Everyday Inquisitions

It’s a rare thing indeed when someone who presents as *Abled asks me about my disability. Occasionally, it’s all about the method and context of the enquiry, not the actual person asking, allow me to expand.

Living with a visible disAbility I have always been the subject of scrutiny by society at large, more so now that I use a Power wheelchair, (very difficult to ignore) As Harry Winston once said: “People will stare, make it worth their while”. Truly, words to live by. I admit, I have done and will continue to do My* part in making it worth society’s while if they consider my personage stare worthy.

The other afternoon on public transit a middle aged woman sat opposite me on the bus, she presented as Abled* but I refrain from making broad assumptions.  She asked me all about what my chair does, commented on the type of covering I have on my seat, back and armrests,(Sheepskin) and further, why I had covered my seating area in this material.  I gave her the reason, being my skin has become delicate, and I’m prone to pressure ulcers, as many a wheeled folk are. She took a long hard look at my chair again and asked me how long I spent in the chair every day. The answer being, variable dependent upon how I’m feeling and moving, or what I plan on doing on any given day.

I mistakenly thought this would conclude the inquisition, but alas, no.  Society in general piques my interest occasionally, and I tend to choose my battles with the utmost care.  This person was simply *not going to let this opportunity to interview a real live Crip pass her by… oh my, no.  I said to myself, “Self, here comes the* windup, she’s gonna do IT, you just know* she is! Pay close attention because here comes the fastball, it’s a mean ass burner of a curveball  and I’m ready to knock it out of the park.  She pipes up, “So, why are you in a wheelchair anyway?”…  See, I told you. This* was gonna get *Real.

I usually avoid talking about myself, and don’t seek out strangers to speak with in general, but this* winner found me. I was four point restrained on public transit facing off with what could arguably be a true sitting duck. Quack.  Oh my, this* was going to be JUICY GOOD! I told her precisely why I use a power wheelchair, I went into a bit of gory detail in regard to my disAbility, the pain, the glorious bouts of  agony, and yes, the glorious truth in regard to my prognosis . I also regaled her with anecdotes pertaining to the numbskulls I encounter on a daily basis.  I discussed incontinence, and my ability to choke on nothing but air. I told her I could ostensibly bite the biscuit right here and now in front of everyone, given the correct sequence of circumstances. I gave her her bus ticket’s worth alright.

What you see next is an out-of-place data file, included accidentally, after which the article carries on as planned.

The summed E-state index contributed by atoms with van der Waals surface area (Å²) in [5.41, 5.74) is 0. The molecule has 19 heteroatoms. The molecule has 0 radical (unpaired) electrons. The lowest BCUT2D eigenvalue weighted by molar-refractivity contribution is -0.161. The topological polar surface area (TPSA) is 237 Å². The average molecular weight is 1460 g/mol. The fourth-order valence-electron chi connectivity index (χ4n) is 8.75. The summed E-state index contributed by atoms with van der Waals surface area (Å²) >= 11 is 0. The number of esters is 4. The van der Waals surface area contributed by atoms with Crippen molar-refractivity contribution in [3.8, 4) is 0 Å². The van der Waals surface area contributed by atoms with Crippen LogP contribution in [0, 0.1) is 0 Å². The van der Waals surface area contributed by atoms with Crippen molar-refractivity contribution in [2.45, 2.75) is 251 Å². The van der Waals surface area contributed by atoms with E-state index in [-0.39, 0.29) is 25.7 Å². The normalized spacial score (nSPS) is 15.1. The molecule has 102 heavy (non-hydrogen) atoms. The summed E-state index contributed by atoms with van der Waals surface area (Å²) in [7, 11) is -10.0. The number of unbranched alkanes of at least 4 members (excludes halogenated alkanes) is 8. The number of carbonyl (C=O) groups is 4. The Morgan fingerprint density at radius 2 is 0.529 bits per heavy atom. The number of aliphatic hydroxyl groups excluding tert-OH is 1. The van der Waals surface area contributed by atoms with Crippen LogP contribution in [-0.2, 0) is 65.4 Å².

She blanched and flushed as only a Caucasian can.  She mumbled, and fumbled and noises eminated from her that I don’t ever think I’ve heard before. This my friends, was a piece of unparalleled oratorical excellence. I hit a veritable grand slam this time, Harry Winston would be proud. She appeared to have been experiencing  information (TMI) overload. I don’t know what thoughts were milling about up there in her cranium, but I thought this baby might actually blow a gasket. Suddenly she bolted out of her seat and pushed the stop button as if her life depended on it – several times.  She appeared panic stricken. (By the look of terror that registered on her face, I done real* good.)

The bus stopped and she scampered away like scared wild thing.  I was secretly proud of myself for enlightening the *Abled* it always feels good when I can help them understand my life a bit better. An old fellow mid-bus with a cane applauded the performance heartily. Some other good hearted soul offered me half a sandwich in return for the entertainment.

I realize that I could have fired back to her question of why* I am in a wheelchair with… this: Why aren’t you?

~Crip Out~

 

 

 

 

 

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